Contrast‐enhanced MR imaging of diffuse and focal splenic disease with use of magnetic starch microspheres

Burkhard P. Kreft, Akihiro Tanimoto, Susan Leffler, J. Paul Finn, Audun N. Øksendal, David D. Stark

Research output: Contribution to journalArticle

13 Citations (Scopus)

Abstract

The diagnostic value of magnetic starch microspheres (MSM), a new superparamagnetic contrast agent, was studied in experimental models of diffuse and focal splenic disease in rats by means of ex vivo relaxometry and in vivo magnetic resonance (MR) imaging. Owing to small differences in unenhanced T1 and T2 values between diffuse lymphoma and normal spleen, MR imaging failed to distinguish tumor‐bearing animals from control animals by signal‐to‐noise ratios (SNRs) obtained with T1‐ and T2‐weighted spin‐echo sequences. One hour after injection of 20 μmol/kg MSM, lymphomatous spleen showed significantly (P <.001) reduced enhancement relative to normal splenic tissue. As a result, animals with diffuse lymphoma (SNR: 10.3 ± 1.7) could be easily differentiated from control animals (SNR: 5.5 ± 0.6) on T2‐weighted (TR msec/TE msec = 2,000/45) images. In focal splenic disease, MSM produced normal enhancement of nontumorous splenic tissue, whereas relaxation times of tumors were not different before and after contrast agent injection. On T2‐weighted images (2,000/45), the tumor‐spleen contrast‐to‐noise ratio increased from (4.8 ± 1.6 to 21.8 ± 1.9 +354%), improving conspicuity of splenic tumors. The results show that MSM‐enhanced MR imaging improves the detection of diffuse and focal splenic disease.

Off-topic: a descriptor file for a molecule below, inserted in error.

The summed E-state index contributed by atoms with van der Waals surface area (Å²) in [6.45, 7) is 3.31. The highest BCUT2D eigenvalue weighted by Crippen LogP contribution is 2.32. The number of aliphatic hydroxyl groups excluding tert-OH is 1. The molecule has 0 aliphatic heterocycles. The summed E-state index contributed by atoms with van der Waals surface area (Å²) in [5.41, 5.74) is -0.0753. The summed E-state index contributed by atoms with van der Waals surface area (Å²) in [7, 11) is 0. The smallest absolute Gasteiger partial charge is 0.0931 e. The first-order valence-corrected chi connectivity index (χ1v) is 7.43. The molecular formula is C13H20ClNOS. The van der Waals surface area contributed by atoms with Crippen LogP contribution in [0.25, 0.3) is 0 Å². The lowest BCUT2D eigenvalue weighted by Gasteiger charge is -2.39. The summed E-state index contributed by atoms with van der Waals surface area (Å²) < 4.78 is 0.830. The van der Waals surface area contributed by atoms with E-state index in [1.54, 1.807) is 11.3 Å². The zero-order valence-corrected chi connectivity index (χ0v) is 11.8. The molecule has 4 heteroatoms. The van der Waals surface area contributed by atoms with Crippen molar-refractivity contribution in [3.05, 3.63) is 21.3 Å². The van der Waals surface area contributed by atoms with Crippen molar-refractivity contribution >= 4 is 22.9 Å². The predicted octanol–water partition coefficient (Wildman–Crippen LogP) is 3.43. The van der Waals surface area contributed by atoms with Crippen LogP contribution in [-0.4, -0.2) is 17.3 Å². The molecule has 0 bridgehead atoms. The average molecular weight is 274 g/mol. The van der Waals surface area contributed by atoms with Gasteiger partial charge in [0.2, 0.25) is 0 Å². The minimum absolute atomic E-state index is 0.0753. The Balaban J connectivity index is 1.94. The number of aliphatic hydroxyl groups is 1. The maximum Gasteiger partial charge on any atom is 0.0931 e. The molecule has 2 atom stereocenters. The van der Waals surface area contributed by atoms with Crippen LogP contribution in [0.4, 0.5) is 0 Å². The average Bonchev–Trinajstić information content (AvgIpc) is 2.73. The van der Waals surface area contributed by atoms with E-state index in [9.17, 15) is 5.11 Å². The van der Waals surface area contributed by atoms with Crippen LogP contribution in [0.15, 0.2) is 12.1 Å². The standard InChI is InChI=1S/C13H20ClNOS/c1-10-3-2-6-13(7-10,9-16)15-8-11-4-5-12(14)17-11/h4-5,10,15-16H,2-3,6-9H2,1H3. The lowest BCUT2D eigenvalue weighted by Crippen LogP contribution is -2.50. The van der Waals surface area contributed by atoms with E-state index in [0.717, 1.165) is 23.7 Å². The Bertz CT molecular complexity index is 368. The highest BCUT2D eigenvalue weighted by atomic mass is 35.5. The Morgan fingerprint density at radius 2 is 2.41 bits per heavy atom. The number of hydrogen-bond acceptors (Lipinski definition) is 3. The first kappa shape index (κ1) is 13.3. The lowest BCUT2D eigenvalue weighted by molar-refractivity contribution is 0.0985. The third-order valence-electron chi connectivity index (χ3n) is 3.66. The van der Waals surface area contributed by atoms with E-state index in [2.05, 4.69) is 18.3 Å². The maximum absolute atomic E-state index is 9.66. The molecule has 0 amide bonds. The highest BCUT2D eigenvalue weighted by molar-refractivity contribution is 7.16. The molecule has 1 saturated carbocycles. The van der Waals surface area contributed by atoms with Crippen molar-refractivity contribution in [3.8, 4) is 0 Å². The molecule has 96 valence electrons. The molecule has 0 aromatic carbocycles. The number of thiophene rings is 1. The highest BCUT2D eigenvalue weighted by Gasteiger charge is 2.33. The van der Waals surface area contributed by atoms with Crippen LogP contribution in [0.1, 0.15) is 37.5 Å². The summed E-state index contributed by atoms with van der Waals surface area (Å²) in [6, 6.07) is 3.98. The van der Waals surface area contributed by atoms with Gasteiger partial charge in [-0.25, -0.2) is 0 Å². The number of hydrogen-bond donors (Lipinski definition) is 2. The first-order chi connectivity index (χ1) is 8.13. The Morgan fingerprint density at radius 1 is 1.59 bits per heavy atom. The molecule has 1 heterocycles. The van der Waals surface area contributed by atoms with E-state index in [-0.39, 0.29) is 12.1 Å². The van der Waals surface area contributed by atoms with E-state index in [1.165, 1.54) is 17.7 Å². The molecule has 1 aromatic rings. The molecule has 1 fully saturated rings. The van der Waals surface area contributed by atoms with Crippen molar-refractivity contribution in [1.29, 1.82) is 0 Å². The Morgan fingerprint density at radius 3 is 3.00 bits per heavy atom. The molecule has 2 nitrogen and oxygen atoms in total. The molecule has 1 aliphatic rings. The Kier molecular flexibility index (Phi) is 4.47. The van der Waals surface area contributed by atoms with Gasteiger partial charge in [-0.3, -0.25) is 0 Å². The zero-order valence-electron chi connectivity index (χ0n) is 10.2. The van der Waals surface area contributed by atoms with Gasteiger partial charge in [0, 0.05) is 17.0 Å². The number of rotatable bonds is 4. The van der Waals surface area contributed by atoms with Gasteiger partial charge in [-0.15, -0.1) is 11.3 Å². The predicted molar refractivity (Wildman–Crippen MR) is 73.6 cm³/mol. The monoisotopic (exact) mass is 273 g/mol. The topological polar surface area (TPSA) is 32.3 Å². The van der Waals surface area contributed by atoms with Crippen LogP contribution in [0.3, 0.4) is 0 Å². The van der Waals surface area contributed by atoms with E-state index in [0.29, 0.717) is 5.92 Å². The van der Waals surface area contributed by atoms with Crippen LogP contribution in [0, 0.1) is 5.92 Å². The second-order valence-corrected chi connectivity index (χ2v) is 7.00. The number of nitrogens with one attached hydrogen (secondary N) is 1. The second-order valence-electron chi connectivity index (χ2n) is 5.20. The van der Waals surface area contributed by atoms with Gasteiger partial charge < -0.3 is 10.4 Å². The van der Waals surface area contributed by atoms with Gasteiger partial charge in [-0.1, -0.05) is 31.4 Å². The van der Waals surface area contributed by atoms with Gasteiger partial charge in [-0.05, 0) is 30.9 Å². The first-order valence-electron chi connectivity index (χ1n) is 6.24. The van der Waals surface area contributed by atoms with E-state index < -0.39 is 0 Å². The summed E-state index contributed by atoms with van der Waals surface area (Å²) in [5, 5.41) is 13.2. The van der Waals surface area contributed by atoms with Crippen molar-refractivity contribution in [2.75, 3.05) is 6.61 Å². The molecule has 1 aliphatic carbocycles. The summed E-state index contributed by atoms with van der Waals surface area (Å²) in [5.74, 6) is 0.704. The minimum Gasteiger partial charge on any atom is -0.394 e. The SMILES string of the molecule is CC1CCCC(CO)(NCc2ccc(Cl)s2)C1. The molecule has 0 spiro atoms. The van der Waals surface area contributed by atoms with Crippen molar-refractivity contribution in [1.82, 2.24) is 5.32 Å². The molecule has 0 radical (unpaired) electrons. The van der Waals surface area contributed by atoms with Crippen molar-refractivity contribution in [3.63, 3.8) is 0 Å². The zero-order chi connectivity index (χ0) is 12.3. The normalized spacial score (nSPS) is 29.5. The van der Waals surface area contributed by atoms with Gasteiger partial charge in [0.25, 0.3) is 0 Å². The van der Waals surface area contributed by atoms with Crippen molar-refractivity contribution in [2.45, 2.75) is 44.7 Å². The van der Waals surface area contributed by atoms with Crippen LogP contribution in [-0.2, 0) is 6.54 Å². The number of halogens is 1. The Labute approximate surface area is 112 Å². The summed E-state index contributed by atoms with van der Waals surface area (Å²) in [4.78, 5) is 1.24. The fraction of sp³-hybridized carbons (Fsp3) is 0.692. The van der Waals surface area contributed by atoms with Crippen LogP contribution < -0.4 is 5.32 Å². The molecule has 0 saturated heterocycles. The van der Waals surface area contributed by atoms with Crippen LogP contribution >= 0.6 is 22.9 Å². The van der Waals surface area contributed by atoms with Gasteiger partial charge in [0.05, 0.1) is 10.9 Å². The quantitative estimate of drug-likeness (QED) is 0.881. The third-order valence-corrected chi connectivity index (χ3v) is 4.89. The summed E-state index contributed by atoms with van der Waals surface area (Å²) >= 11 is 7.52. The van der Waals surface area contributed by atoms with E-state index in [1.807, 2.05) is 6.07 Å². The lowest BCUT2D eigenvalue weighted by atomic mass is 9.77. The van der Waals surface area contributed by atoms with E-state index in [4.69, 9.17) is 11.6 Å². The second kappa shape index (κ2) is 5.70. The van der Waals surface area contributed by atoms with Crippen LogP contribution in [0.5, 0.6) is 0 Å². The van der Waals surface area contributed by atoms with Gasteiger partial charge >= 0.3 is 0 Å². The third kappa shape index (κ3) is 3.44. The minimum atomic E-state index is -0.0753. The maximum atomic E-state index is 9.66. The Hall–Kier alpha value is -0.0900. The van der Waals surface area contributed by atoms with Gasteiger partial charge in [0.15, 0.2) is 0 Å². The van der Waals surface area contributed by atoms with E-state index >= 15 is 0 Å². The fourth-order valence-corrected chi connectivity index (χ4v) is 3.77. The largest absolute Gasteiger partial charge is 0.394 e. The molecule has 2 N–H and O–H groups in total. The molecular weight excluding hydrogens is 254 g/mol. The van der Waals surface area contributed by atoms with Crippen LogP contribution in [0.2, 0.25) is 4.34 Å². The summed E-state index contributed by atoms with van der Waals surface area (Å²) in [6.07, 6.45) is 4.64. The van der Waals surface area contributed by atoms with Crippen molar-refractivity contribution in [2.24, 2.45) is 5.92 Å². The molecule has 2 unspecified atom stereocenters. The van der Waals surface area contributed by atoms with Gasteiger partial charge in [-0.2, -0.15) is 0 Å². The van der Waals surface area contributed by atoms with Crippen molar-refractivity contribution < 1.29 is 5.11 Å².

Original languageEnglish
Pages (from-to)373-379
Number of pages7
JournalJournal of Magnetic Resonance Imaging
Volume4
Issue number3
DOIs
Publication statusPublished - 1994 Jan 1

Keywords

  • Contrast enhancement
  • Contrast media
  • Contrast media, experimental studies
  • Iron
  • Relaxometry
  • Spleen, MR, 775.12143
  • Spleen, neoplasms, 775.12143

ASJC Scopus subject areas

  • Radiology Nuclear Medicine and imaging

Fingerprint Dive into the research topics of 'Contrast‐enhanced MR imaging of diffuse and focal splenic disease with use of magnetic starch microspheres'. Together they form a unique fingerprint.

  • Cite this